P&C Factory: 1941-1990

P&C Factory: 1941-1990

Sadly, the history of the P&C factory from 1941 to 1990 mirrors that of many other small American companies. Gobbled up by increasingly larger corporations until being deemed “not cost effective”…followed by extinction.


P&C Under Plomb Tool Company of Los Angeles, California, 1941


1941…John Peterson and Charlie Carlborg’s original company is now under the ownership of Plomb Tool Company of Los Angeles, California. Tools labeled “Plomb” and “P&C” are produced at the factory.

J. Earl Jones becomes company president under the new management.


1942…First woman, Hazel Keith, begins working in the plant (outside of office personnel).

Also in 1942, Plomb acquires the Penens Corporation in Los Angeles, increasing Plomb’s production capacity for WWII contracts.


1941-1945…WWII…P&C fills federal government tool contracts. During the years of WWII, P&C manufactures large quantities of special wrenches for the Army Air Forces, Ordinance Department and the Navy. P&C also supplies “western industrial centers with a large portion of their tool requirements.” [1]P&C factory employees raising treasury flag

Some of these contracts result in special markings on P&C Tools. Many P&C and Plomb tools produced during the war bear “WF” stampings in addition to the “P&C” or “Plomb” stamp. These tools are produced for the military in an immense contract that runs much of the war. A 1943 Plomb pamphlet entitled, “These Are Your Weapons” contains a photo captioned, “drop delivery of assembled Wright Field ratchets”. It is most likely the “WF” stamp stood for “Wright Field” (air base located 5 miles northeast of Dayton, Ohio).

Which begs the question…what did the specialty “N” stamp stand for? With known Navy contracts did it stand for “Navy” or possibly “Norfolk”? Many P&C round handle box wrenches can be found bearing the “N” stamp.


1946-1949…Fayette R. Plumb, Inc. v. Plomb Tool Co.

An unfortunate lengthy legal battle that began in 1926 and continued through 1949, rooted in the similarity of the corporations’ names. The highlights…or maybe “lowlights”, include the following paragraphs.

The dispute arose in 1926 when Plomb applied for a “Plomb” trademark. Fayette R. Plumb, Inc., commonly known as “Plumb”, quickly files a lawsuit. The result is a settlement wherein Plomb agrees not to use it’s name on any tools the companies have in common. Plomb apparently violates that agreement and other law suits ensue.

The lawsuit brought in 1946 reached a decision in March of 1947. The U.S. District Court rules that Plomb has to stop using the Plomb name, and says in part, “…by ceasing to print, mark, stamp or otherwise place on or affix to hand tools and to labels, containers, packages, receptacles, display boards and decals for use on or in connection with such hand tools and to cease advertising the word ‘Plomb’ and all symbols or devices suggestive of such word, both when used alone and when used in conjunction with other words, letters, phrases, symbols, and devices and whether or not in the expression ‘Plomb Tool Company’ in any way to indicate the name, identity or source of origin of hand tools of the defendant.” [2]P&C factory employee hot forging wrenches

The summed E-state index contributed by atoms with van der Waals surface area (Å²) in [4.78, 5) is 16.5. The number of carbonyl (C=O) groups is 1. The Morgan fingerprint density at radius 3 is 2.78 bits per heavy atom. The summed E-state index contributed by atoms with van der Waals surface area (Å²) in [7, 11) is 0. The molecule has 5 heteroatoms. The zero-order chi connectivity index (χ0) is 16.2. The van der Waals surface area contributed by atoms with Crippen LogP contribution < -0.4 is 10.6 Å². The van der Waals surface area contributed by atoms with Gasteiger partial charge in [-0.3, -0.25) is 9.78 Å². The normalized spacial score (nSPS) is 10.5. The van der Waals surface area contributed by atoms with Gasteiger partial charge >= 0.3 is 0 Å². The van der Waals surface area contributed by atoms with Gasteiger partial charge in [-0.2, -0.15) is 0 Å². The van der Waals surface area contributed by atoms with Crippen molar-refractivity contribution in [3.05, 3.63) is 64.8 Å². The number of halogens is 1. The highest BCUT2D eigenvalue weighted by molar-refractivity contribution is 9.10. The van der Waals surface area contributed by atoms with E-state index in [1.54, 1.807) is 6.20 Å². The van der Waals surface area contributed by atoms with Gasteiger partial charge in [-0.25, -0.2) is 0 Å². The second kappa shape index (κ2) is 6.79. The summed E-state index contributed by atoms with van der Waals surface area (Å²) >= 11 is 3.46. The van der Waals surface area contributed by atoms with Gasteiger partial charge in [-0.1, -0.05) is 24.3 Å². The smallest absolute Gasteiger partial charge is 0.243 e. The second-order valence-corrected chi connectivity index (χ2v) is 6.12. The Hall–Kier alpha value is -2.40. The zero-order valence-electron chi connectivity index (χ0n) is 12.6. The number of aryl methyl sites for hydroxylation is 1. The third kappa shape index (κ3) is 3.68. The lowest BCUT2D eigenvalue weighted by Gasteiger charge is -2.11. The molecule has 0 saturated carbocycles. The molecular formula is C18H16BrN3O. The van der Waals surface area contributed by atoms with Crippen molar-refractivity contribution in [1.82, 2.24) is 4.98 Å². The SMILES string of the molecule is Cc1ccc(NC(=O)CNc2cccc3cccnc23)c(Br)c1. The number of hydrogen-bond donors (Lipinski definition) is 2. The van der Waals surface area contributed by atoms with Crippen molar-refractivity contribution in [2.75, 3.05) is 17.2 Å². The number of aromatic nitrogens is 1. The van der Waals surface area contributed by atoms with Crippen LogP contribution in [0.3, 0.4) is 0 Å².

Plomb again fails to comply with the court order. Another suit is filed and in December of 1948, the court again rules in favor of the plaintiff. In the decision Plomb is ordered to comply with the previous court orders and pay to Fayette R. Plumb, Inc. all the profits made from March of 1948 on the sales of tools carrying the “Plomb” label. The lawsuits are generally complete by the spring of 1949.

Plomb has to temporarily close down and promptly files an appeal. Whether the Portland P&C Plomb factory temporarily shuts down is unknown. The company estimates it will have to pay $540,000 in profits and costs to Plumb and a total trademark switch could cost them about $1,000,000.[3] At the conclusion of all the court battles, who actually knows what the total financial losses are to both companies.

Thus in 1948, Plomb begins stamping tools with “PROTO”, derived from PRO for “Professional” and TO for “Tools”. They file for the “PROTO” trademark on February 2, 1948 stating the first use was January 23, 1948. Several other versions of the “PROTO” trademark follow. The “Proto Tools Professional Quality Los Angeles” trademark is filed on May 21, 1951 and expired on January 25, 1993.

By early 1950, the changes are complete and “Plomb” stamped tools are history.


1947…Plomb-Proto moves the Penens operation to Schiller Park, Chicago. This P&C “sister” factory produces hand tools of the Fleet and Challenger brands.

Also in 1947, Plomb-Proto acquires the J.P. Danielson Company (est. 1903) in Jamestown, New York. This P&C “sister” factory produces many types of pliers and adjustable wrenches. Eventually this sister factory produces all of the pliers and adjustable wrenches stamped with the P&C hex. Crescent Tool Company (est. 1907), of the famous “Crescent” adjustable wrench, is also located in Jamestown.


1948…Open House at P&C for the public. Souvenir gifts are given to families and children accompanied by parents are treated to free popcorn and soft drinks. Following the open house P&C employees gathered for a potluck supper and program for employee awards and recognition. 84 people are on the payroll.[4]


P&C Under Plomb-Proto Tools

The Plomb Tool Company is continuing to operate under their original business name but their tools are now stamped and known as Proto.


P&C Factory as seen in 1951

1950, approx.…P&C tools receive chrome plating. Chrome plating is sub-contracted and completed off-site by East Side Plating.


1950-1970…P&C Tools are advertised to “backyard” mechanics and American “fixer-uppers” through Popular Mechanics, Popular Science and Mechanix Illustrated Magazines. Many readers may remember these advertisements. Initially small ads buried towards the back of the magazines, the advertisements grow in size and move towards the front of the magazines as the years progress.